The Netflix effect

It became pretty obvious after the launch of Netflix in Australia that the current pricing structure is unsustainable.  With the high-bandwidth of the NBN, customers expect to stream movies and TV shows with plenty of remaining capacity to do additional work in the background.

To be able to deliver a HD stream, Netflix recommends 5Mbps of bandwidth.  To be able to guarantee at least a single stream to every household, ISPs need to purchase 5Mbps of CVC per household:

$17.50 × 5 Mbps = $87.50

This neglects costs like the actual cost of connecting you to the Internet (Backhaul/IX costs) and link between your home and NBN’s point of interconnect – which start at $24 for 12/1 Mbps. Backhaul and IX costs depend on the ISP’s deals with backhaul providers and the volume they have – but consider $10 per mbps a reasonably conservative estimate. So, for a typical 12/1 connection that can consistently deliver at least 5 Mbps:

Cost element Cost
CVC – 5 Mbps $87.50
AVC/UNI – 12/1 Mbps $24.00
Backhaul/IX Costs – 5 Mbps $50.00
Total $161.50

Since a typical 12/1 NBN plan costs far less than the $161.50, you can understand where the compromise lies –  CVC, IX and backhaul.

While you wouldn’t necessarily expect that all users will simultaneously watch Netflix at the same time, the number of simultaneous streamers is growing exponentially.  ISPs also need to prepare for “extraordinary” events like when Netflix released the entire season of Orange is the New Black – a far greater proportion of users will be watching Netflix at the same time for an extended period of time.

Future of small providers

With the high CVC costs, small providers will find it increasingly hard to compete with larger providers like Telstra, Optus, iiNet and TPG.  These providers either have enough traffic volume (or own their own backhaul infrastructure) to lower costs in the backhaul or IX component to offset the high CVC.

Smaller providers still need to “rent” capacity from backhaul infrastructure providers such as Telstra, AAPT, PIPE and Nextgen Networks.  With even large providers like iiNet feeling the pinch, it’s no wonder that smaller ISPs are beginning to struggle.  Even with the scale of a large customer base, current consumer cost expectations are simply unsustainable.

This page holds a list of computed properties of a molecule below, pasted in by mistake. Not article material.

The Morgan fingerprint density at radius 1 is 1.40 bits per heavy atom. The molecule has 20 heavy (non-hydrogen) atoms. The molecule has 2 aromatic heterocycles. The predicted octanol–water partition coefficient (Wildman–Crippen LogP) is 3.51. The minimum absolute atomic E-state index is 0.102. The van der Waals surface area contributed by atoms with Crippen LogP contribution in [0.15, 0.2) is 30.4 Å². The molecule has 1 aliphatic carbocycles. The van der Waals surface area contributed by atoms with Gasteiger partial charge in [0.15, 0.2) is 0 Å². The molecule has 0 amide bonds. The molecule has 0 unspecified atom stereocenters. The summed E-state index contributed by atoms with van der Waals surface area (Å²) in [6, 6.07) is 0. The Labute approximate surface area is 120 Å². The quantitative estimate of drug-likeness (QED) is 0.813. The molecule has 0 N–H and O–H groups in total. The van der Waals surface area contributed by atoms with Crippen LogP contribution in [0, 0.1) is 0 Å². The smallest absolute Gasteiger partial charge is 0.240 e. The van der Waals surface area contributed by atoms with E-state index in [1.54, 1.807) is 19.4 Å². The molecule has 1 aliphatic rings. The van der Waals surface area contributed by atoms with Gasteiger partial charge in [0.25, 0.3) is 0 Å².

What’s a solution?

nbn™ could continue dropping the CVC charge as demand increases, however, it faces the risk that service providers will continue to skimp out on CVC – thus lowering revenue.

The good news is the company has also begin conducting a second round of industry consultation to help overcome the problem.

For me, one solution I can see feasible, is to replace the CVC cost with a standard capacity charge (which guarantees a certain ratio of CVC to AVC) comparable to current industry contribution to CVC per user.  Then, provide capacity boosts for users and applications that require a greater capacity.  This guarantees “minimum” revenue for nbn™ and increases capacity to suitable levels for service providers.

Alternatively, I could see increasing the user-connect costs (AVC/UNI) and drastically cutting CVC costs as a possible solution.  This would also guarantee revenue to a certain extent, while retaining the control of contention with service providers.

Whatever happens, the nbn™ pricing model needs to change drastically in order for Australia to remain competitive in the 21st century.  Otherwise, we’ll continue to be slowed down by a “virtual” cost-prohibitive charge by our nationwide broadband network.

It’s official: NBN Co lowers CVC charges

It’s official. NBN Co released details of their amendment to the Wholesale Broadband Agreement signed by Retail Service Providers, revealing that they will lower the cost of their CVC (connectivity virtual circuit) “from $20.00 per Mbps to $17.50 per Mbps effective 1 February 2015”. In their letter to service providers, available on the NBN Co website, the company says they are “pleased to advise that it will reduce the CVC recurring Charge”.

The CVC is a product purchased by service providers, allowing a fixed amount of data (or bandwidth) to pass through from the NBN network to the ISP’s network. End users within a common point of interconnect share a common CVC to pass the data between networks. If an inadequate amount of CVC is purchased, end users may find their connection to slow drastically during peak hours.